# 02Contact forces

Fo02TL of the Forces topic
• ## 01 Things you'll need to decide on as you planFo02TLnugget01 Decisions

### Bringing together two sets of constraints

Focusing on the learners:

Distinguishing–eliciting–connecting. How to:

• convince children that inanimate things can push, just like they can
• develop the idea that a mechanism underpins the interaction that is replaced by force
• convince children that air can exert forces

Teacher Tip: These are all related to findings about children's ideas from research. The teaching activities will provide some suggestions. So will colleagues, near and far.

Focusing on the physics:

Representing–noticing–recording. How to:

• relate floating and sinking to forces, not to rules about displaced fluids
• relate friction to the mechanisms of friction
• focus on the physical reasons for placing arrows
• justify omitting arrows from some diagrams

Teacher Tip: Connecting what is experienced with what is written and drawn is essential to making sense of the connections between the theoretical world of physics and the lived-in world of the children. Don't forget to exemplify this action.

• ## 02 How can the floor make a force?Fo02TLnugget02 Challenge

### How can a floor push?

Wrong Track: How can the floor push up on Papa Tombola? It's just there for him to stand on.

Right Lines: Any body can provide a force that supports.

### A floor in terms of atoms

A floor seems to just be. How such a passive object can provide an upward force is indeed a puzzle.

A helpful way to think about this force is to imagine the atoms in the body. At a microscopic level the body is being distorted. The upward force is provided by the spring-like bonds between atoms.

Here are some children's ideas on contact forces:

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• ## 03 Why do some things float and others sink?Fo02TLnugget03 Challenge

### Heavy or dense?

Wrong Track: Well that's easy, heavy things sink and light things float.

Right Lines: Floating and sinking depend on the density of the material.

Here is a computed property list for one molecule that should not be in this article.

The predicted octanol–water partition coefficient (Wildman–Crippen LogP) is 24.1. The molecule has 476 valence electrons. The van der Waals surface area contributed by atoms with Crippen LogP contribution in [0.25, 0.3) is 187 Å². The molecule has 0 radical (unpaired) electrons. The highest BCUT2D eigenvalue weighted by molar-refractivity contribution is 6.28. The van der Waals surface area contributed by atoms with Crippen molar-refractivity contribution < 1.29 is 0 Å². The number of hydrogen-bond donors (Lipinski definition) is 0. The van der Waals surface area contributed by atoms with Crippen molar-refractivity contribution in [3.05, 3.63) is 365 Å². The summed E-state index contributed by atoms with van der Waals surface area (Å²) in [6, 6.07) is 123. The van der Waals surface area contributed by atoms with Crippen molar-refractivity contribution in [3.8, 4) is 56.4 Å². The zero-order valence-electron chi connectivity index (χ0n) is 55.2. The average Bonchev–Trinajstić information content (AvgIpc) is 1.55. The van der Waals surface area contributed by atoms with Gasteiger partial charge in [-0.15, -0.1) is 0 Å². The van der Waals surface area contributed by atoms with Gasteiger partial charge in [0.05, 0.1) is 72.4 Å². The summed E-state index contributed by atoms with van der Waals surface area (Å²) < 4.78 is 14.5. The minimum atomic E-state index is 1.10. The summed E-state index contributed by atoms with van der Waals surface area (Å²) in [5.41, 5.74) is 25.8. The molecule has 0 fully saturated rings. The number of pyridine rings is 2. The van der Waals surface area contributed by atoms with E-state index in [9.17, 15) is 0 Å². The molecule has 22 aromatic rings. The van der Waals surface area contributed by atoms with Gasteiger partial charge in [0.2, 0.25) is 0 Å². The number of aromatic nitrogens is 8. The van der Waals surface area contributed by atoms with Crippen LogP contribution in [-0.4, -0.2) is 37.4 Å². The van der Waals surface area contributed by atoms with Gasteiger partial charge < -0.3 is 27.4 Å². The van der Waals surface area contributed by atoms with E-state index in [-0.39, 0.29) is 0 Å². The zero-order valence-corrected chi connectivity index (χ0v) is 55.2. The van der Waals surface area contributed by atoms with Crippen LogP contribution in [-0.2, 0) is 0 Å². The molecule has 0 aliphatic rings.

### Explaining density

For equivalent volumes of substances the statement heavy things sink and light things float is close to being true. However, pupils faced with a heavy block of wood, perhaps too heavy for them to lift, and a lightweight paper clip, will make the wrong predictions. They will predict that floating and sinking depends on the gravity force and not on an intrinsic property of the material, which is the density.

Children struggle to make sense of the ideas of floating and sinking:

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Tangled up in this misunderstanding is the issue of density and also the language we use to compare things. What do larger or bigger mean? To say that a block of metal sinks in water because the mass is greater is only part of the explanation.

Its mass is greater than the mass of the same volume of water. Density is the key concept behind these ideas and it is not an easy concept. It involves the relationship between two quantities, mass and volume. Each of these is hard enough to understand on its own. Here we are not only expecting such an understanding but also an appreciation of how the two ideas combine.

The critical observation is to see what happens to two blocks. One should be a low density material such as wood, but with a large mass (i.e. a large lump of wood.) The other should be a metallic object with a smaller mass than the wood. A coin would do. Holding the two objects will give pupils a clear and immediate sense of a difference in mass. Following a prediction about which will float, the two objects can be lowered into a sink or bowl full of water.

For materials, it is some feature of the material, as opposed to the object itself, that determines if it will float or sink. Mass is a characteristic of a particular object. Volume is also a characteristic of a particular object. Density is an intrinsic property of a material.

For deciding about objects, again the target concept is the compound property of density, not the contributing concepts of mass or volume alone.

• ## 04 How can you tell if there is friction?Fo02TLnugget04 Challenge

### Friction and movement

Wrong Track: You only get friction when things move.

Right Lines: Friction exists between all surfaces, moving and tending to move.

### Friction with and without movement